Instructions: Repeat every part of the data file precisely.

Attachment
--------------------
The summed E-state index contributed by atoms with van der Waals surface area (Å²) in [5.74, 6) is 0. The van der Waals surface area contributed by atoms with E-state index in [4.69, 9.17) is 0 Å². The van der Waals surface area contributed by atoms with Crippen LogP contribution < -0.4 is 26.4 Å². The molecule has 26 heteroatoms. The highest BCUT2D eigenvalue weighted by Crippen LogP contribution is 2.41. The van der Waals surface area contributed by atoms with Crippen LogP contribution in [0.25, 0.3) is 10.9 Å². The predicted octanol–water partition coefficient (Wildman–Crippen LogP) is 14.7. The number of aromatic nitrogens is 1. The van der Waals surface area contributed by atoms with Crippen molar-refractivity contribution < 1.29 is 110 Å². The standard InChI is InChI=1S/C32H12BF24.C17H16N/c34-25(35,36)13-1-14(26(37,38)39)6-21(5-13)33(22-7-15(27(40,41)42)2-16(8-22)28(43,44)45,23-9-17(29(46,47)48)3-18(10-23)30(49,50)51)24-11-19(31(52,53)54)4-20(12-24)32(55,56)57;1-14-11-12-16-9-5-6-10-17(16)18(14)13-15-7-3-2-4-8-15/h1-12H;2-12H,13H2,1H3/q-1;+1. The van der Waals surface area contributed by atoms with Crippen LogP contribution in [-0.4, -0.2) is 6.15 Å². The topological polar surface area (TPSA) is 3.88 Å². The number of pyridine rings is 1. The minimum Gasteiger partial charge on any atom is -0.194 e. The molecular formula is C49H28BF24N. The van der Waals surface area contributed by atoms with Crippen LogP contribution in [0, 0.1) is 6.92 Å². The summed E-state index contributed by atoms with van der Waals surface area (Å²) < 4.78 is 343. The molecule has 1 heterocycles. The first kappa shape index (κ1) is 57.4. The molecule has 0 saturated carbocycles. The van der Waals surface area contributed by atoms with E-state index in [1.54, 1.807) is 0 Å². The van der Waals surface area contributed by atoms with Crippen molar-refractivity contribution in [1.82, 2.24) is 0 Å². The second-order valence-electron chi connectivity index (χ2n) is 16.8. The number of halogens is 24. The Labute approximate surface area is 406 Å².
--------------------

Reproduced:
The summed E-state index contributed by atoms with van der Waals surface area (Å²) in [5.74, 6) is 0. The van der Waals surface area contributed by atoms with E-state index in [4.69, 9.17) is 0 Å². The van der Waals surface area contributed by atoms with Crippen LogP contribution < -0.4 is 26.4 Å². The molecule has 26 heteroatoms. The highest BCUT2D eigenvalue weighted by Crippen LogP contribution is 2.41. The van der Waals surface area contributed by atoms with Crippen LogP contribution in [0.25, 0.3) is 10.9 Å². The predicted octanol–water partition coefficient (Wildman–Crippen LogP) is 14.7. The number of aromatic nitrogens is 1. The van der Waals surface area contributed by atoms with Crippen molar-refractivity contribution < 1.29 is 110 Å². The standard InChI is InChI=1S/C32H12BF24.C17H16N/c34-25(35,36)13-1-14(26(37,38)39)6-21(5-13)33(22-7-15(27(40,41)42)2-16(8-22)28(43,44)45,23-9-17(29(46,47)48)3-18(10-23)30(49,50)51)24-11-19(31(52,53)54)4-20(12-24)32(55,56)57;1-14-11-12-16-9-5-6-10-17(16)18(14)13-15-7-3-2-4-8-15/h1-12H;2-12H,13H2,1H3/q-1;+1. The van der Waals surface area contributed by atoms with Crippen LogP contribution in [-0.4, -0.2) is 6.15 Å². The topological polar surface area (TPSA) is 3.88 Å². The number of pyridine rings is 1. The minimum Gasteiger partial charge on any atom is -0.194 e. The molecular formula is C49H28BF24N. The van der Waals surface area contributed by atoms with Crippen LogP contribution in [0, 0.1) is 6.92 Å². The summed E-state index contributed by atoms with van der Waals surface area (Å²) < 4.78 is 343. The molecule has 1 heterocycles. The first kappa shape index (κ1) is 57.4. The molecule has 0 saturated carbocycles. The van der Waals surface area contributed by atoms with E-state index in [1.54, 1.807) is 0 Å². The van der Waals surface area contributed by atoms with Crippen molar-refractivity contribution in [1.82, 2.24) is 0 Å². The second-order valence-electron chi connectivity index (χ2n) is 16.8. The number of halogens is 24. The Labute approximate surface area is 406 Å².